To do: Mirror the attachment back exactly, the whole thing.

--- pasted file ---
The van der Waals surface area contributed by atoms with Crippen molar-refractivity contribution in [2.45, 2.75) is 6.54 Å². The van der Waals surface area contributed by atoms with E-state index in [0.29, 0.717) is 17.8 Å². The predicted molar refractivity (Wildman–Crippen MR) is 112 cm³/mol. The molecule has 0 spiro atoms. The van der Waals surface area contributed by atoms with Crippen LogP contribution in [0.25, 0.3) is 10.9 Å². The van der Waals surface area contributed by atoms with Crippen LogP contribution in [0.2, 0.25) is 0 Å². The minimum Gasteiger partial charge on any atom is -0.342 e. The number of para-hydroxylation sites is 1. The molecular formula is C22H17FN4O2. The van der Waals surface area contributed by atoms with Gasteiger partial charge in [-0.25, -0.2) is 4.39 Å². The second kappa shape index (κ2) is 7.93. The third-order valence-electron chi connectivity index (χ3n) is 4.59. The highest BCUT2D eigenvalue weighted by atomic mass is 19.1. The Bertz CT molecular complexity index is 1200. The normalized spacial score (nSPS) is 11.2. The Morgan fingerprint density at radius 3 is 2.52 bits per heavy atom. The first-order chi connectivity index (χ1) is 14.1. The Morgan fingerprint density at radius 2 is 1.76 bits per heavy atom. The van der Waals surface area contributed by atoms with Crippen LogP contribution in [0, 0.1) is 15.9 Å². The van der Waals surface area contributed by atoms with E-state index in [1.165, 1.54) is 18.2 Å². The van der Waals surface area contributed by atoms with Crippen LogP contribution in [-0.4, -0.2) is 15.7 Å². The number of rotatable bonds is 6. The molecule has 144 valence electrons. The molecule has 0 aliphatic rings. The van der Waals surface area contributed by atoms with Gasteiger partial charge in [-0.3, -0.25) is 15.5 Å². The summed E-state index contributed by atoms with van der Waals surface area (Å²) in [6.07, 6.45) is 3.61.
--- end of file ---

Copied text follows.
The van der Waals surface area contributed by atoms with Crippen molar-refractivity contribution in [2.45, 2.75) is 6.54 Å². The van der Waals surface area contributed by atoms with E-state index in [0.29, 0.717) is 17.8 Å². The predicted molar refractivity (Wildman–Crippen MR) is 112 cm³/mol. The molecule has 0 spiro atoms. The van der Waals surface area contributed by atoms with Crippen LogP contribution in [0.25, 0.3) is 10.9 Å². The van der Waals surface area contributed by atoms with Crippen LogP contribution in [0.2, 0.25) is 0 Å². The minimum Gasteiger partial charge on any atom is -0.342 e. The number of para-hydroxylation sites is 1. The molecular formula is C22H17FN4O2. The van der Waals surface area contributed by atoms with Gasteiger partial charge in [-0.25, -0.2) is 4.39 Å². The second kappa shape index (κ2) is 7.93. The third-order valence-electron chi connectivity index (χ3n) is 4.59. The highest BCUT2D eigenvalue weighted by atomic mass is 19.1. The Bertz CT molecular complexity index is 1200. The normalized spacial score (nSPS) is 11.2. The Morgan fingerprint density at radius 3 is 2.52 bits per heavy atom. The first-order chi connectivity index (χ1) is 14.1. The Morgan fingerprint density at radius 2 is 1.76 bits per heavy atom. The van der Waals surface area contributed by atoms with Crippen LogP contribution in [0, 0.1) is 15.9 Å². The van der Waals surface area contributed by atoms with E-state index in [1.165, 1.54) is 18.2 Å². The van der Waals surface area contributed by atoms with Crippen LogP contribution in [-0.4, -0.2) is 15.7 Å². The number of rotatable bonds is 6. The molecule has 144 valence electrons. The molecule has 0 aliphatic rings. The van der Waals surface area contributed by atoms with Gasteiger partial charge in [-0.3, -0.25) is 15.5 Å². The summed E-state index contributed by atoms with van der Waals surface area (Å²) in [6.07, 6.45) is 3.61.